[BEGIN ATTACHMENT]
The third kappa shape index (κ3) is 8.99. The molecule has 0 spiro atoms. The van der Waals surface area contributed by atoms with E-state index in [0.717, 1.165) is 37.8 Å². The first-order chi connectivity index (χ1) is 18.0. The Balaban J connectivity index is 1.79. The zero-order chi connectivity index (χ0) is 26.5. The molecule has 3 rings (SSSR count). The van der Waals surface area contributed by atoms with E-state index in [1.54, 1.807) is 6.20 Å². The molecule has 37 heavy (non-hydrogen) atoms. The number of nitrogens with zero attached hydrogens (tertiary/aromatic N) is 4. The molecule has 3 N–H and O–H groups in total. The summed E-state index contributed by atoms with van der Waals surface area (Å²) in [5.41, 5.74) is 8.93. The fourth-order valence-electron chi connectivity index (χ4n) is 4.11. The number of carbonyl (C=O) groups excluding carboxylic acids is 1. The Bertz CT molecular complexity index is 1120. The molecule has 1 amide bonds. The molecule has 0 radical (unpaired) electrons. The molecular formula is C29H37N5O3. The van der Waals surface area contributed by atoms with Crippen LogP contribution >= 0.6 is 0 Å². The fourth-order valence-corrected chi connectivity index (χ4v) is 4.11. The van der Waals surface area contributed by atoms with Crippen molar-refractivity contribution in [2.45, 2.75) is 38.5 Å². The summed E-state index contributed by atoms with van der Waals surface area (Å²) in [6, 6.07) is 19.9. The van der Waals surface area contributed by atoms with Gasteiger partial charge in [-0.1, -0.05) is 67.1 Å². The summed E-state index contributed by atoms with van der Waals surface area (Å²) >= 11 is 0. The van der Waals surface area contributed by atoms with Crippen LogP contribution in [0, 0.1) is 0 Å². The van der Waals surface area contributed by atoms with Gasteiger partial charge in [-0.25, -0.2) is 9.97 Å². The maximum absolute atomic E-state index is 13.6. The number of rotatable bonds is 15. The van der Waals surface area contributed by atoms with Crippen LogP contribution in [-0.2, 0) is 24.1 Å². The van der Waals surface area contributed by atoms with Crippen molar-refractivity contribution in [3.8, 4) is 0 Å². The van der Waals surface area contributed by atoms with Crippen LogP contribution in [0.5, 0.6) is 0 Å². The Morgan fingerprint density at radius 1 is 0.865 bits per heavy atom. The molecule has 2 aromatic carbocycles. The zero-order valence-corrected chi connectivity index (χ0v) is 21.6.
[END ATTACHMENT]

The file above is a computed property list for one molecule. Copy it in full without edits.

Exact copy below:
The third kappa shape index (κ3) is 8.99. The molecule has 0 spiro atoms. The van der Waals surface area contributed by atoms with E-state index in [0.717, 1.165) is 37.8 Å². The first-order chi connectivity index (χ1) is 18.0. The Balaban J connectivity index is 1.79. The zero-order chi connectivity index (χ0) is 26.5. The molecule has 3 rings (SSSR count). The van der Waals surface area contributed by atoms with E-state index in [1.54, 1.807) is 6.20 Å². The molecule has 37 heavy (non-hydrogen) atoms. The number of nitrogens with zero attached hydrogens (tertiary/aromatic N) is 4. The molecule has 3 N–H and O–H groups in total. The summed E-state index contributed by atoms with van der Waals surface area (Å²) in [5.41, 5.74) is 8.93. The fourth-order valence-electron chi connectivity index (χ4n) is 4.11. The number of carbonyl (C=O) groups excluding carboxylic acids is 1. The Bertz CT molecular complexity index is 1120. The molecule has 1 amide bonds. The molecule has 0 radical (unpaired) electrons. The molecular formula is C29H37N5O3. The van der Waals surface area contributed by atoms with Crippen LogP contribution >= 0.6 is 0 Å². The fourth-order valence-corrected chi connectivity index (χ4v) is 4.11. The van der Waals surface area contributed by atoms with Crippen molar-refractivity contribution in [2.45, 2.75) is 38.5 Å². The summed E-state index contributed by atoms with van der Waals surface area (Å²) in [6, 6.07) is 19.9. The van der Waals surface area contributed by atoms with Gasteiger partial charge in [-0.1, -0.05) is 67.1 Å². The summed E-state index contributed by atoms with van der Waals surface area (Å²) >= 11 is 0. The van der Waals surface area contributed by atoms with Crippen LogP contribution in [0, 0.1) is 0 Å². The van der Waals surface area contributed by atoms with Gasteiger partial charge in [-0.25, -0.2) is 9.97 Å². The maximum absolute atomic E-state index is 13.6. The number of rotatable bonds is 15. The van der Waals surface area contributed by atoms with Crippen LogP contribution in [-0.2, 0) is 24.1 Å². The van der Waals surface area contributed by atoms with Crippen molar-refractivity contribution in [3.8, 4) is 0 Å². The van der Waals surface area contributed by atoms with Crippen LogP contribution in [0.5, 0.6) is 0 Å². The Morgan fingerprint density at radius 1 is 0.865 bits per heavy atom. The molecule has 2 aromatic carbocycles. The zero-order valence-corrected chi connectivity index (χ0v) is 21.6.